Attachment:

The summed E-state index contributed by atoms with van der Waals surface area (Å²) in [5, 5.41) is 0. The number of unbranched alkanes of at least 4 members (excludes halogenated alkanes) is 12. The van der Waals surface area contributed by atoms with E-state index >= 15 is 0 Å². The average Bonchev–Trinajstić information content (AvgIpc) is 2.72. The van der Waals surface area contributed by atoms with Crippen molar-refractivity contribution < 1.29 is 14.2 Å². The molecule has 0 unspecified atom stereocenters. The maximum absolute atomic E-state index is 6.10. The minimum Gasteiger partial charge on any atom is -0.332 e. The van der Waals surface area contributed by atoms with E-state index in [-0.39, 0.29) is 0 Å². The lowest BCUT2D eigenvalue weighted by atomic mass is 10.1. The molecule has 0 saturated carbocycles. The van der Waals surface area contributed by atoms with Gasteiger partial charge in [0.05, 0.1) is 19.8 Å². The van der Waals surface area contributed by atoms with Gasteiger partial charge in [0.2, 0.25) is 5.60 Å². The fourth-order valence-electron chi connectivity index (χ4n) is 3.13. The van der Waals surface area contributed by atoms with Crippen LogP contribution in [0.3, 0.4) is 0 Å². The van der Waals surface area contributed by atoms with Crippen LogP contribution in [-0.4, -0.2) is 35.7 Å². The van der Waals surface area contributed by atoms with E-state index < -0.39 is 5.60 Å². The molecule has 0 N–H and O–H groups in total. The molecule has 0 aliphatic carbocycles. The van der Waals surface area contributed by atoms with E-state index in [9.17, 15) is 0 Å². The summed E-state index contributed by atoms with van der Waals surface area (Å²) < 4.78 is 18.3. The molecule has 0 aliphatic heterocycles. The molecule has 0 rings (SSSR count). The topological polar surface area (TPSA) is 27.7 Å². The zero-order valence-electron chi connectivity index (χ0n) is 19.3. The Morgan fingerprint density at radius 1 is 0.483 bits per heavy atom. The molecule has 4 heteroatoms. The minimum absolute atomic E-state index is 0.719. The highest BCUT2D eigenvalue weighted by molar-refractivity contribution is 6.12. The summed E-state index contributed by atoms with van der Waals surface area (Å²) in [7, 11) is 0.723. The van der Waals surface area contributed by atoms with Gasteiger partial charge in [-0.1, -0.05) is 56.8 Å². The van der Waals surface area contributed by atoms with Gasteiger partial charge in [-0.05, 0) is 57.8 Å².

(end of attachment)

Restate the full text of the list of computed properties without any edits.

The summed E-state index contributed by atoms with van der Waals surface area (Å²) in [5, 5.41) is 0. The number of unbranched alkanes of at least 4 members (excludes halogenated alkanes) is 12. The van der Waals surface area contributed by atoms with E-state index >= 15 is 0 Å². The average Bonchev–Trinajstić information content (AvgIpc) is 2.72. The van der Waals surface area contributed by atoms with Crippen molar-refractivity contribution < 1.29 is 14.2 Å². The molecule has 0 unspecified atom stereocenters. The maximum absolute atomic E-state index is 6.10. The minimum Gasteiger partial charge on any atom is -0.332 e. The van der Waals surface area contributed by atoms with E-state index in [-0.39, 0.29) is 0 Å². The lowest BCUT2D eigenvalue weighted by atomic mass is 10.1. The molecule has 0 saturated carbocycles. The van der Waals surface area contributed by atoms with Gasteiger partial charge in [0.05, 0.1) is 19.8 Å². The van der Waals surface area contributed by atoms with Gasteiger partial charge in [0.2, 0.25) is 5.60 Å². The fourth-order valence-electron chi connectivity index (χ4n) is 3.13. The van der Waals surface area contributed by atoms with Crippen LogP contribution in [0.3, 0.4) is 0 Å². The van der Waals surface area contributed by atoms with Crippen LogP contribution in [-0.4, -0.2) is 35.7 Å². The van der Waals surface area contributed by atoms with E-state index < -0.39 is 5.60 Å². The molecule has 0 N–H and O–H groups in total. The molecule has 0 aliphatic carbocycles. The van der Waals surface area contributed by atoms with E-state index in [9.17, 15) is 0 Å². The summed E-state index contributed by atoms with van der Waals surface area (Å²) < 4.78 is 18.3. The molecule has 0 aliphatic heterocycles. The molecule has 0 rings (SSSR count). The topological polar surface area (TPSA) is 27.7 Å². The zero-order valence-electron chi connectivity index (χ0n) is 19.3. The Morgan fingerprint density at radius 1 is 0.483 bits per heavy atom. The molecule has 4 heteroatoms. The minimum absolute atomic E-state index is 0.719. The highest BCUT2D eigenvalue weighted by molar-refractivity contribution is 6.12. The summed E-state index contributed by atoms with van der Waals surface area (Å²) in [7, 11) is 0.723. The van der Waals surface area contributed by atoms with Gasteiger partial charge in [-0.1, -0.05) is 56.8 Å². The van der Waals surface area contributed by atoms with Gasteiger partial charge in [-0.05, 0) is 57.8 Å².